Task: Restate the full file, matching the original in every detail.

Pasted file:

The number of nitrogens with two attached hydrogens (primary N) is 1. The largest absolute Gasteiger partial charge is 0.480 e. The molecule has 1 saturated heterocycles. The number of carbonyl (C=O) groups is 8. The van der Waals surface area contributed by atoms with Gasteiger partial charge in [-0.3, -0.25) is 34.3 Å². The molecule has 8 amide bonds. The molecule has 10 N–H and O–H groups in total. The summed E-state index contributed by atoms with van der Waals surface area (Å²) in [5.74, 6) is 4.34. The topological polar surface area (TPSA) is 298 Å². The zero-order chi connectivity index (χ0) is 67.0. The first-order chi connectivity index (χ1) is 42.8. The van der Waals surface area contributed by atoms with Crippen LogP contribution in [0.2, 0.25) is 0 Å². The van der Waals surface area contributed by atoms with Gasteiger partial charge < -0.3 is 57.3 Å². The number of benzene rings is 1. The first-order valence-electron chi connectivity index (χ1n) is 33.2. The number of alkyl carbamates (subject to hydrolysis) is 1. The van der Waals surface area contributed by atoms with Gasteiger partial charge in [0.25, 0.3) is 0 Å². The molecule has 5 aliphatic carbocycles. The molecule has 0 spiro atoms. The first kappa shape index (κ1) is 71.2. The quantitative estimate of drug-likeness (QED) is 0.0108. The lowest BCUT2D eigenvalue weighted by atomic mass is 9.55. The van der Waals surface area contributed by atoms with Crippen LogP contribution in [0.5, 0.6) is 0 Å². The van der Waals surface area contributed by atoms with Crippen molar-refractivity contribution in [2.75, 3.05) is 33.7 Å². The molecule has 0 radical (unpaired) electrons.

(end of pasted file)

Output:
The number of nitrogens with two attached hydrogens (primary N) is 1. The largest absolute Gasteiger partial charge is 0.480 e. The molecule has 1 saturated heterocycles. The number of carbonyl (C=O) groups is 8. The van der Waals surface area contributed by atoms with Gasteiger partial charge in [-0.3, -0.25) is 34.3 Å². The molecule has 8 amide bonds. The molecule has 10 N–H and O–H groups in total. The summed E-state index contributed by atoms with van der Waals surface area (Å²) in [5.74, 6) is 4.34. The topological polar surface area (TPSA) is 298 Å². The zero-order chi connectivity index (χ0) is 67.0. The first-order chi connectivity index (χ1) is 42.8. The van der Waals surface area contributed by atoms with Crippen LogP contribution in [0.2, 0.25) is 0 Å². The van der Waals surface area contributed by atoms with Gasteiger partial charge < -0.3 is 57.3 Å². The number of benzene rings is 1. The first-order valence-electron chi connectivity index (χ1n) is 33.2. The number of alkyl carbamates (subject to hydrolysis) is 1. The van der Waals surface area contributed by atoms with Gasteiger partial charge in [0.25, 0.3) is 0 Å². The molecule has 5 aliphatic carbocycles. The molecule has 0 spiro atoms. The first kappa shape index (κ1) is 71.2. The quantitative estimate of drug-likeness (QED) is 0.0108. The lowest BCUT2D eigenvalue weighted by atomic mass is 9.55. The van der Waals surface area contributed by atoms with Crippen LogP contribution in [0.5, 0.6) is 0 Å². The van der Waals surface area contributed by atoms with Crippen molar-refractivity contribution in [2.75, 3.05) is 33.7 Å². The molecule has 0 radical (unpaired) electrons.